The overall Oklahoma economy has so far escaped the brunt of the national recession, but unemployment is on the rise and revenue collections continue to slide. Some of the larger questions are how far will the slide go, and how will it impact educational funding and social/health services.

Tax cuts that primarily benefited the wealthy in recent years have added to the current budget problems.

Earlier in the year, the Oklahoma Policy Institute outlined some ways the state could handle a budget shortfall.

According to an OK Policy brief:

The deteriorating budget situation obviously presents tough choices for Oklahoma policymakers. Since Oklahoma is constitutionally prohibited from running a deficit, its options for keeping expenditures aligned with revenues consist primarily of three choices: it can tap reserve funds; it can raise new revenues; and/or it can cut expenditures.

Gov. Brad Henry has so far ruled out tapping into Oklahoma’s $600 million Rainy Day Fund. It’s highly unlikely legislators and policymakers can raise significant revenues without tax increases, which have not even been proposed or debated. That leaves budget cuts. How deep will they go?

Update: This post has been updated to correct an error. The decrease in collections were for the third-quarter, not just March. The OK Policy Blog has a thorough breakdown of the numbers.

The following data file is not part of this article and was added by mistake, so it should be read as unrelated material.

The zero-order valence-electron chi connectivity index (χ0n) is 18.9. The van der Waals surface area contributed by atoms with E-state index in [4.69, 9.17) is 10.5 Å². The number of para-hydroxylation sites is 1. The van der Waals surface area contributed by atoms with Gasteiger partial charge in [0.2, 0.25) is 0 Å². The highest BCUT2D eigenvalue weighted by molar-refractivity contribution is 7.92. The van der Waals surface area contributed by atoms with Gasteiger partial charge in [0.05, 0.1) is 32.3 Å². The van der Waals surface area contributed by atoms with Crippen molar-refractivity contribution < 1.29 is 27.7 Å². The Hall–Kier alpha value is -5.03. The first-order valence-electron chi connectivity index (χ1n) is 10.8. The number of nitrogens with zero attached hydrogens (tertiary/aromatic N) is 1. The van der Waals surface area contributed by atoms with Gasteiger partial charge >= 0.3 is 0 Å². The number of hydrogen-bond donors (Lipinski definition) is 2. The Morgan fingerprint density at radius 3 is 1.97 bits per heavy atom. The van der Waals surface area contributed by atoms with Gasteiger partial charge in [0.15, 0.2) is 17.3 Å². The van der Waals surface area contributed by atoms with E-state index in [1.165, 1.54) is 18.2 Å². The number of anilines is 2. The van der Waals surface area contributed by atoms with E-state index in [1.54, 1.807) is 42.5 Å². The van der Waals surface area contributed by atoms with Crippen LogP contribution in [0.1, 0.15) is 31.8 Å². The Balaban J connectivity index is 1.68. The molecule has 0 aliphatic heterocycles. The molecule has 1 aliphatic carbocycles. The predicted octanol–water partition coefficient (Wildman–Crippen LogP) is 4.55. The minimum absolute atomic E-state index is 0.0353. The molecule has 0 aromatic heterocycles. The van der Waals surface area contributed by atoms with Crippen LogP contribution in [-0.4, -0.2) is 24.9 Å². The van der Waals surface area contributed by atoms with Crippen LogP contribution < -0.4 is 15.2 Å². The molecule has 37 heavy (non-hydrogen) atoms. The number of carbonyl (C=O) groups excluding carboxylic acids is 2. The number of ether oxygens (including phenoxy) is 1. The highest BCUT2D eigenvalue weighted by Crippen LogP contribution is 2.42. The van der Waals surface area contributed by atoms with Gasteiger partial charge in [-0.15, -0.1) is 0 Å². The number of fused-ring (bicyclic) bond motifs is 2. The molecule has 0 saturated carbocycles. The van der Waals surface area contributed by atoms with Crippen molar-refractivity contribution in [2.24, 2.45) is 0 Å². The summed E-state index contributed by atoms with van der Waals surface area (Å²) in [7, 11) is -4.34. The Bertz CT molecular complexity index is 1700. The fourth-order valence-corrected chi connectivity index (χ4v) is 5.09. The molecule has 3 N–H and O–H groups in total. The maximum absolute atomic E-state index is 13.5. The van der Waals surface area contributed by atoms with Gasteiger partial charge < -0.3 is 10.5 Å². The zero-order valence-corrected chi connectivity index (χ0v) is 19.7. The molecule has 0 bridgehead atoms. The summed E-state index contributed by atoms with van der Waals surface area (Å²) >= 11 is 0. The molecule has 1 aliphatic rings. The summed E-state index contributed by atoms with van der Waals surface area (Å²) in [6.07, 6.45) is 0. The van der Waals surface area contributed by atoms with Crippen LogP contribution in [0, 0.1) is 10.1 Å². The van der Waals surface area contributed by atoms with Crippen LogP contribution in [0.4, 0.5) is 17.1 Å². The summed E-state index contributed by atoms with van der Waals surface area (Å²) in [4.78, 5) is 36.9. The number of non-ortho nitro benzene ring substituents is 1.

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Inhofe Spin Guts Reality

When will the state’s corporate media outlets hold U.S. Sen. Jim Inhofe accountable?

In a recent YouTube video, Inhofe said the Obama budget was “cutting” and “gutting” the military. But there’s a real problem with that argument. It’s simply not true.

The Obama budget, in fact, increases the military budget from $513 to $534 billion. The budget would supposedly retool the military and eliminate some weapon systems, but it’s still a $21 billion or four percent increase.

As part of the Pentagon retooling, a cannon project pushed by Inhofe will be cut. Part of the cannon was to be assembled by a military contractor in Elgin, and Inhofe and other Oklahoma politicians criticized the specific decision to cut the program. But Defense Secretary Robert Gates said he would have recommended cuts to the cannon and other weapon programs regardless of budgetary constraints.

The larger issue here is Inhofe can simply make stuff up because the Oklahoma corporate media doesn’t hold him accountable. This should have been a major local story. Instead, it’s pretty much up to outside media outlets or local independent online sites once again to report accurately on Inhofe’s distortions. (Thanks to Alternative Tulsa for finding this video.) Inhofe’s comments are more than just the usual partisan spin on a particular issue or Republican talking points. They are huge distortions. It's important to note as well the United States spends more on military than the European Union. Obama's budget, again, only increases the amount American taxpayers spend on the military

As usual, another Inhofe quip lowers the political discourse. How can you debate defense spending, for example, with someone who calls a four percent increase in the military budget “gutting”? Inhofe has every right to push for his cannon program or criticize aspects of the military budget or argue for larger increases, but his claim that Obama’s budget reduces or guts military spending is ludicrous.